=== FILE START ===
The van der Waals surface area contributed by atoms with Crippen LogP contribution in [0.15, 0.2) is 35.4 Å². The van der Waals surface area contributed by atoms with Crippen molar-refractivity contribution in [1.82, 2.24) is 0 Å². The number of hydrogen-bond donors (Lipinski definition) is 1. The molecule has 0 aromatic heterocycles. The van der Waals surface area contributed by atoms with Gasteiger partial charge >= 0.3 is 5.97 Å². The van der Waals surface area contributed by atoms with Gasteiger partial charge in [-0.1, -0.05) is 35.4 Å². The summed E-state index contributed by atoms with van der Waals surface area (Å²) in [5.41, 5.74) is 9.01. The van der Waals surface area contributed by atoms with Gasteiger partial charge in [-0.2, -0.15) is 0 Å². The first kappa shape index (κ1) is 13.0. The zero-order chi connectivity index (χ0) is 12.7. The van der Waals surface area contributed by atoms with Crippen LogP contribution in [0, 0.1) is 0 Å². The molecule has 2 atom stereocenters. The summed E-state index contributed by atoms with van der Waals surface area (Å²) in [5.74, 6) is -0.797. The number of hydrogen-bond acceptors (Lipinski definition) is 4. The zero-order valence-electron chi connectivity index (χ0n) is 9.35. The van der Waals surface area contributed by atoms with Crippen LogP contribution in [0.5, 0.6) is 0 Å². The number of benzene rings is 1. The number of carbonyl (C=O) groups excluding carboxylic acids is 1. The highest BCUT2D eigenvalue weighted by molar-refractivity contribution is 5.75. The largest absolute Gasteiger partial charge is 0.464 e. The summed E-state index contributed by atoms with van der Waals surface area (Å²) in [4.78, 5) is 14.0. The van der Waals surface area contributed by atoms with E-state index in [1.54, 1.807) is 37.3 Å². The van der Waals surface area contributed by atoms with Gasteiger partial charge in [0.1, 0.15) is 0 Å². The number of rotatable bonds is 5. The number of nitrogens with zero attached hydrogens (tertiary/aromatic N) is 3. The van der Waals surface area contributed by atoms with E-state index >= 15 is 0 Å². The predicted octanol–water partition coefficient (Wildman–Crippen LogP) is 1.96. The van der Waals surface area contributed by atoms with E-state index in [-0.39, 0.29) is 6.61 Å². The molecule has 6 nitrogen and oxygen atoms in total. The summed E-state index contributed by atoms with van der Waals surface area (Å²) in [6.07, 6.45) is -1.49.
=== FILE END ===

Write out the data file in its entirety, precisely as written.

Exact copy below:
The van der Waals surface area contributed by atoms with Crippen LogP contribution in [0.15, 0.2) is 35.4 Å². The van der Waals surface area contributed by atoms with Crippen molar-refractivity contribution in [1.82, 2.24) is 0 Å². The number of hydrogen-bond donors (Lipinski definition) is 1. The molecule has 0 aromatic heterocycles. The van der Waals surface area contributed by atoms with Gasteiger partial charge >= 0.3 is 5.97 Å². The van der Waals surface area contributed by atoms with Gasteiger partial charge in [-0.1, -0.05) is 35.4 Å². The summed E-state index contributed by atoms with van der Waals surface area (Å²) in [5.41, 5.74) is 9.01. The van der Waals surface area contributed by atoms with Gasteiger partial charge in [-0.2, -0.15) is 0 Å². The first kappa shape index (κ1) is 13.0. The zero-order chi connectivity index (χ0) is 12.7. The van der Waals surface area contributed by atoms with Crippen LogP contribution in [0, 0.1) is 0 Å². The molecule has 2 atom stereocenters. The summed E-state index contributed by atoms with van der Waals surface area (Å²) in [5.74, 6) is -0.797. The number of hydrogen-bond acceptors (Lipinski definition) is 4. The zero-order valence-electron chi connectivity index (χ0n) is 9.35. The van der Waals surface area contributed by atoms with Crippen LogP contribution in [0.5, 0.6) is 0 Å². The number of benzene rings is 1. The number of carbonyl (C=O) groups excluding carboxylic acids is 1. The highest BCUT2D eigenvalue weighted by molar-refractivity contribution is 5.75. The largest absolute Gasteiger partial charge is 0.464 e. The summed E-state index contributed by atoms with van der Waals surface area (Å²) in [4.78, 5) is 14.0. The van der Waals surface area contributed by atoms with E-state index in [1.54, 1.807) is 37.3 Å². The van der Waals surface area contributed by atoms with Gasteiger partial charge in [0.1, 0.15) is 0 Å². The number of rotatable bonds is 5. The number of nitrogens with zero attached hydrogens (tertiary/aromatic N) is 3. The van der Waals surface area contributed by atoms with E-state index >= 15 is 0 Å². The predicted octanol–water partition coefficient (Wildman–Crippen LogP) is 1.96. The van der Waals surface area contributed by atoms with E-state index in [-0.39, 0.29) is 6.61 Å². The molecule has 6 nitrogen and oxygen atoms in total. The summed E-state index contributed by atoms with van der Waals surface area (Å²) in [6.07, 6.45) is -1.49.